Mónica Szurmuk is a Senior Researcher at the National Council for Science and Technological Research of Argentina (CONICET) and a Professor at the Universidad de San Martín where she codirects the graduate program in Latin American Literatures. She has published extensively on gender, memory, women´s literature and Jewish culture in Latin America. Her books include Mujeres en viaje (Alfaguara, 2000), Women in Argentina, Early Travel Narratives (University Press of Florida, 2001), Memoria y ciudadanía (Cuarto Propio, 2008), Diccionario de estudios culturales latinoamericanos (Siglo XXI, 2009, English version, 2012), Sitios de la memoria: México Post ´68 (Cuarto Propio, 2014), The Cambridge History of Latin American Women’s Literature (Cambridge University Press, 2015), Entre mundos y lenguas: las cartas de un maestro de la Alliance Israélite Universelle desde Entre Ríos (UNER 2018), and La vocación desmesurada: Una biografía de Alberto Gerchunoff (Sudamericana, Penguin Random House 2018). She is the editor of the series Latin American Literature in Transition for Cambridge University Press. She is currently editing the complete works of Alberto Gerchunoff and she is currently working on a project that explores kidnapping of children during the 1976-1983 military dictatorship in Argentina.
"Mónica Szurmuk: 'Gerchunoff fue el primero en invitar a Borges a publicar poesía en Argentina'" TÉLAM, (06/23/2018)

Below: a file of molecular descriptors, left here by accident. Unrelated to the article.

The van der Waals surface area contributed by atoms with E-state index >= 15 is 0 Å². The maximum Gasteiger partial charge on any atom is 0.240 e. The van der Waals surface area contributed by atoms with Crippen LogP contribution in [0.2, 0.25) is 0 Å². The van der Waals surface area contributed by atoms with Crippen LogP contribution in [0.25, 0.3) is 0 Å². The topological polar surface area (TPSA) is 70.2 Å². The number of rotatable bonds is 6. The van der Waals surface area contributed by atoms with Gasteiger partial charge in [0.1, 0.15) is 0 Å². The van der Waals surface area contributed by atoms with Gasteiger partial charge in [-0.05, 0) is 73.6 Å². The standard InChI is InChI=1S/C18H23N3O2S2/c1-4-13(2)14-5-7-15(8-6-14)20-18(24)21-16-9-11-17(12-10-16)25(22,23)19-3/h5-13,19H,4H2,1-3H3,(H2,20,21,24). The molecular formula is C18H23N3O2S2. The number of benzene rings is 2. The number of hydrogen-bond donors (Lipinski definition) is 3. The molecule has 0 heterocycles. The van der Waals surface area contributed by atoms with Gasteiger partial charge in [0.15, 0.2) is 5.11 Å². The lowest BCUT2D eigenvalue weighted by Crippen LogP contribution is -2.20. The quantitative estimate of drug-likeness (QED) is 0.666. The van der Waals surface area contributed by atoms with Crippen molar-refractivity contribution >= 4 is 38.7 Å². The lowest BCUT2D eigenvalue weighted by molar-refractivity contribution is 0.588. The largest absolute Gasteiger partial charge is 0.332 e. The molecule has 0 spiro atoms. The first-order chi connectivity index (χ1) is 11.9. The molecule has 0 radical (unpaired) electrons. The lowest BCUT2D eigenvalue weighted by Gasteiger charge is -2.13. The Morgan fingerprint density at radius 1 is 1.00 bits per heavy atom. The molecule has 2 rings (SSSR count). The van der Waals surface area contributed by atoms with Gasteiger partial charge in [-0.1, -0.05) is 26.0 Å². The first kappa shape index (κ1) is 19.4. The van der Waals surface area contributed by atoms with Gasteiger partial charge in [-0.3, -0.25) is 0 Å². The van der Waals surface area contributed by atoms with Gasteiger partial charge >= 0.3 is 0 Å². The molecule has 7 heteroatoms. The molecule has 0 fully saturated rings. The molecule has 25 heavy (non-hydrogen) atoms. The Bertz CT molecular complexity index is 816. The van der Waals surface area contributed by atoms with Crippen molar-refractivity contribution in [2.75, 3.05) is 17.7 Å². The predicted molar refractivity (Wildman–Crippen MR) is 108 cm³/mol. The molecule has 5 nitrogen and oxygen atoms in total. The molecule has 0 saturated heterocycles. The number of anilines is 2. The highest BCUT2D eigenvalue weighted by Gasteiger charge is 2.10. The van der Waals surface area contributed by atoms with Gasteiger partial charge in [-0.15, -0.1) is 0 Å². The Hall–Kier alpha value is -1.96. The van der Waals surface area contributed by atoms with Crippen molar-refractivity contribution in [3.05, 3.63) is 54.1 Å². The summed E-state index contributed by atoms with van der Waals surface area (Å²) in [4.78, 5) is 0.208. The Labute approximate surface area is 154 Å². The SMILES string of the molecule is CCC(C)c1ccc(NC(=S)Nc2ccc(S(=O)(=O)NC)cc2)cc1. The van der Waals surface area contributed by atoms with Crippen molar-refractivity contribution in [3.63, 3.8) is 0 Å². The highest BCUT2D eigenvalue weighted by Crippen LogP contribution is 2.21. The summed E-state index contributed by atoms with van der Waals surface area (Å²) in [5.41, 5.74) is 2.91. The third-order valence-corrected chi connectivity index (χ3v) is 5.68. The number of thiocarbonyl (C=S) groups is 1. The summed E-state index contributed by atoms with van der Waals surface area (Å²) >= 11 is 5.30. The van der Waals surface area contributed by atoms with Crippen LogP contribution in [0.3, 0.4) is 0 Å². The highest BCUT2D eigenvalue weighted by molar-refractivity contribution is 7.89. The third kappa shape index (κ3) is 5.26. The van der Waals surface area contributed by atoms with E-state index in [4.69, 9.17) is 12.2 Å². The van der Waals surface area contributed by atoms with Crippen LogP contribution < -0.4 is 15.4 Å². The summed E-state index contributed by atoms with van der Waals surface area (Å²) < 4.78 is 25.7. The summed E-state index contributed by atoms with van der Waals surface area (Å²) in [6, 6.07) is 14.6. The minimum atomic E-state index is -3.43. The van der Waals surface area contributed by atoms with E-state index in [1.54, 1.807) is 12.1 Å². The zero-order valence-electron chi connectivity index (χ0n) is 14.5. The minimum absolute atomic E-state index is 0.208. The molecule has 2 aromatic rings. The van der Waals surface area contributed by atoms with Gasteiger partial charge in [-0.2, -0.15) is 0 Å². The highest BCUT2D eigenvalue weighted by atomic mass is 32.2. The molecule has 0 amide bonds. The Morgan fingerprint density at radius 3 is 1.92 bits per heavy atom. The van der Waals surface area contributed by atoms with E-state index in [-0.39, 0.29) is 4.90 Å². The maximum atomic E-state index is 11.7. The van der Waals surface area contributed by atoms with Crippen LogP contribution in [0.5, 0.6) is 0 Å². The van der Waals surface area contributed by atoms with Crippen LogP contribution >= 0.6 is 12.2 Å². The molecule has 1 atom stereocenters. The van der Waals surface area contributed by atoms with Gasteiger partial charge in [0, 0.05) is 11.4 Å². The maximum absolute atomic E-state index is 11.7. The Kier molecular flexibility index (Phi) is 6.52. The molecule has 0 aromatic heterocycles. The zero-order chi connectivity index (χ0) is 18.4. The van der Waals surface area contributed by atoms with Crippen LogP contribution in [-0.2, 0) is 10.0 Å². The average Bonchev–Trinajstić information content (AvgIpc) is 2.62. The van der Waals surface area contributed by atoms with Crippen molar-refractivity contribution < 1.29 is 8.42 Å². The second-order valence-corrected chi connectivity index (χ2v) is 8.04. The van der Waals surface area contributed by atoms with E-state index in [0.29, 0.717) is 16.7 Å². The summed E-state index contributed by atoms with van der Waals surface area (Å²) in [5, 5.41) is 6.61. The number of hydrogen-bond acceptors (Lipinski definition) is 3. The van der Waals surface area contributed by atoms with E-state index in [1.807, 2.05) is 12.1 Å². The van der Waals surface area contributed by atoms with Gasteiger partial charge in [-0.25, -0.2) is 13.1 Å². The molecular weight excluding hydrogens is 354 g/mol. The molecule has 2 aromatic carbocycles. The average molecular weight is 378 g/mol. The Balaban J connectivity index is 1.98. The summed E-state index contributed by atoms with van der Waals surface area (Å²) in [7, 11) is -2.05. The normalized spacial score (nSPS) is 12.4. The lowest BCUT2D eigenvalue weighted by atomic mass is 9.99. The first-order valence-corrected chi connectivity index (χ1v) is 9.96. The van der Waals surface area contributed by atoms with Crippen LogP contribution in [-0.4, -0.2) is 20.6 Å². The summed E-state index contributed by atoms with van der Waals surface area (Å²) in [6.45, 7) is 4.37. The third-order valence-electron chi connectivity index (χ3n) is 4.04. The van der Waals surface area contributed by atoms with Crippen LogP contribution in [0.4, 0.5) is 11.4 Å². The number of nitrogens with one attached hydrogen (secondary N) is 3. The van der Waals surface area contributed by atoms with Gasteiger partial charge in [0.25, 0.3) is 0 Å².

"Entrevista con Mónica Szurmuk. Alberto Gerchunoff: retrato de un pensador imprescindible" CLARIN, (10/10/2018)
Argentinean Jewish writer Alberto Gerchunoff is best-known for his book The Jewish Gauchos (1910), a short novel set in the agricultural Jewish colonies of Argentina at the turn of the twentieth century. A tireless writer and political advocate, Gerchunoff published eighteen books and hundreds of newspaper articles between 1906 and his death in 1950 and campaigned against Nazism and Fascism, denounced segregation in the United States, and singlehandedly obtained the UN votes from Latin American countries that assured the creation of the State of Israel. Born in 1883, the youngest child of Yiddish-speaking parents who immigrated to Argentina shortly after his birth, Gerchunoff became a key figure in the Latin American cultural world. His friends included Jorge Luis Borges, Pablo Neruda, and Gabriela Mistral, he met Marcel Proust in Paris and corresponded with Stefan Zweig and Waldo Frank.
This biography, which makes ample use of materials from public and private collections spanning four continents, is not just a deeply researched birth-to-death chronology but also a meditation on Alberto Gerchunoff's role as a key player in the international literary, cultural and political landscape of the 20th century which provides a thorough and compelling introduction to his work for North American and European readers who do not yet know him.